Insisting upon the principle, that those cares which solely tend to the comfort, health, and improvement of the body, should be equally and impartially dispensed to all the members of the community, the peculiar duties appropriated to the cultivation of mind may be allowed to differ, in the degree of their application to the accidental circumstances of the individual to be educated. A well-regulated community is, or ought to be, composed of three prominent classes :--the inheritors or possessors of property, which renders them independent of personal exertion for their support, and to whom will, in the natural course of events, devolve the chief civil functions of the state ; the labourers upon capital, either in substance or composed of the more lucrative talents, including the various adventitious resources afforded by fortune; and that larger portion of the society who, more exclusively dependent upon their labour, are simply designated under the appellation of labourers, and comprehending the still poorer individuals who are divested of this natural resource, and are consequently frequently indebted for subsistence to the precarious hand of Charity.

Of these three classes, the children of the third, or lowest, should, to the age of three or four years, receive precisely the same education, in respect of food, clothing, and mental cultivation, as those of the first or highest: from this period, to the age of seven or eight, there should still exist no differ, ence between them, so far as respects the concerns of corporeal culture ; and to the age of nine or ten, the improvement of the mind might be continued upon nearly the same scale as applied to such of the children of the second class as are not specially educated for what are termed the learned professions. After this, a lower scale of education may, with all justice, and in strict propriety, be pursued, combining with the acquisition of the knowledge less direcily useful, the necessary experience and practice of the arts which are to furnish the sources of subsistence.

A system established upon a principle something like this-deriving its existence and support, not from legislative enactments, but the conviction of its utility impressed upon the minds of the majority of the people-could not fail of producing effects highly conducive to the attainment of an order of civilization superior to any which the world has yet witnessed. While it would tend to elevate the poorer members to their just rank in the scale of society, it would improve the health, and foster the amiable qualities of the more fortunate individuals. It would help to consolidate, harmonize, and improve, the whole social mass. Connected, as it must always be understood to be, with the general diffusion of morality and religion, it would infallibly lead to a very extraordinary degree of private happiness and public prosperity.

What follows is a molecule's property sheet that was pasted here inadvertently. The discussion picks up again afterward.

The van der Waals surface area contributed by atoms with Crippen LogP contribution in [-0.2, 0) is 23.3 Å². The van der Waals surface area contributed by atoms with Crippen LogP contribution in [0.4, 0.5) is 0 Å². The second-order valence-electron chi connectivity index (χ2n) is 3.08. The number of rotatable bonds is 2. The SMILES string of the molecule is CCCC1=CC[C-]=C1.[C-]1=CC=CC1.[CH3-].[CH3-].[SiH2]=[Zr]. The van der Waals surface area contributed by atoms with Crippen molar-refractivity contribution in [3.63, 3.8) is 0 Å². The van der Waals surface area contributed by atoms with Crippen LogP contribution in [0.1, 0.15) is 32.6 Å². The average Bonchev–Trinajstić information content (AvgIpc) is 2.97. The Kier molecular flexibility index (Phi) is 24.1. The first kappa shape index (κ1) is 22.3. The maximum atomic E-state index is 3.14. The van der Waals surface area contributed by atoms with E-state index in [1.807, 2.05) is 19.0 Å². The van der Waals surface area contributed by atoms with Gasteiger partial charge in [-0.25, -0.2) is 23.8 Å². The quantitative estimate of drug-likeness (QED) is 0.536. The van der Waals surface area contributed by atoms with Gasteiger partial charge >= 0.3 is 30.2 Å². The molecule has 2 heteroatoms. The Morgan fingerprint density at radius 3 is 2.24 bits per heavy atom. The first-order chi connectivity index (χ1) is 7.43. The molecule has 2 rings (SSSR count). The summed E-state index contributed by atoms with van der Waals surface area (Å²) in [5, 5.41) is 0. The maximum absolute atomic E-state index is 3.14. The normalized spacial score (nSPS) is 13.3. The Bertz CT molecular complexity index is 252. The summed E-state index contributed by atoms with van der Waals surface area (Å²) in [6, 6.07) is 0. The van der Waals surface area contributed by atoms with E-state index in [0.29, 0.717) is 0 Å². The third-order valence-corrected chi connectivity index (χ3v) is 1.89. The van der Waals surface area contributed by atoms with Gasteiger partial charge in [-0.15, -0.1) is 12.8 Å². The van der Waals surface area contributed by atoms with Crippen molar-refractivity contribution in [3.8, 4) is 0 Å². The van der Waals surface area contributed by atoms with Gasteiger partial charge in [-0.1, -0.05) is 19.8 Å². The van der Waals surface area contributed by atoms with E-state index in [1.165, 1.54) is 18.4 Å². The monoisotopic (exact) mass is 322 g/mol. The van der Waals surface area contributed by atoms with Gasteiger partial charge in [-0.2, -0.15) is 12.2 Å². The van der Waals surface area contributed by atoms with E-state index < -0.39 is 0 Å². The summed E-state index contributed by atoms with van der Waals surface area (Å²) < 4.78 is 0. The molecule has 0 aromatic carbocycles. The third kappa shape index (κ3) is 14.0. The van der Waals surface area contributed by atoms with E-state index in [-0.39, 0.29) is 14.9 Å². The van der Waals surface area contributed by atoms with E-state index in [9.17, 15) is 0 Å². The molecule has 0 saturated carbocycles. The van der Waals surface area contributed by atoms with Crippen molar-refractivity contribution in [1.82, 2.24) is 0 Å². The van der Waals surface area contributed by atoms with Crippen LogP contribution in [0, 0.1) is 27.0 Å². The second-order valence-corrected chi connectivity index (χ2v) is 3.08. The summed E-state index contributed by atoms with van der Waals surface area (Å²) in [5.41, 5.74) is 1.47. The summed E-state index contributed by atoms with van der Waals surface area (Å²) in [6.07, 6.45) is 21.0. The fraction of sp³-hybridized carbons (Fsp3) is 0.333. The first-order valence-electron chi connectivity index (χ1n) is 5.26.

The prejudices affecting the duties of education have already, of late years, become considerably weakened. The principle is pretty generally recognised, that the existence of one uneducated person in the community is a public misfortune, and that the public prosperity is consequently increased by the delivery of each victim from the abyss of ignorance. This fact exhibits one of those glorious triumphs over prejudice, which are more honourable and beneficial to mankind than all the brilliant achievements of desolating war. Such an improvement has taken place in the general opinion upon this subject, that it is now no longer necessary to employ argument to prove the value of education to the poor, or the policy of bestowing it upon them. We are therefore only anxious that the term should be understood in its due latitude. A mere knowledge of the rudi. ments of learning is insufficient for the improvement of mind : the training to which we before alluded is perhaps still more essential, as an indispensable foundation for the higher attainments; and the object of securing

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its universal adoption should equally engage the attention of the numerous benevolent spirits who now, more than at any period since the creation of the world, adorn the great human society.

But however desirous those of sanguine temperament may be for an increased momentum to the progress of improvement, such is the pleasing prospect before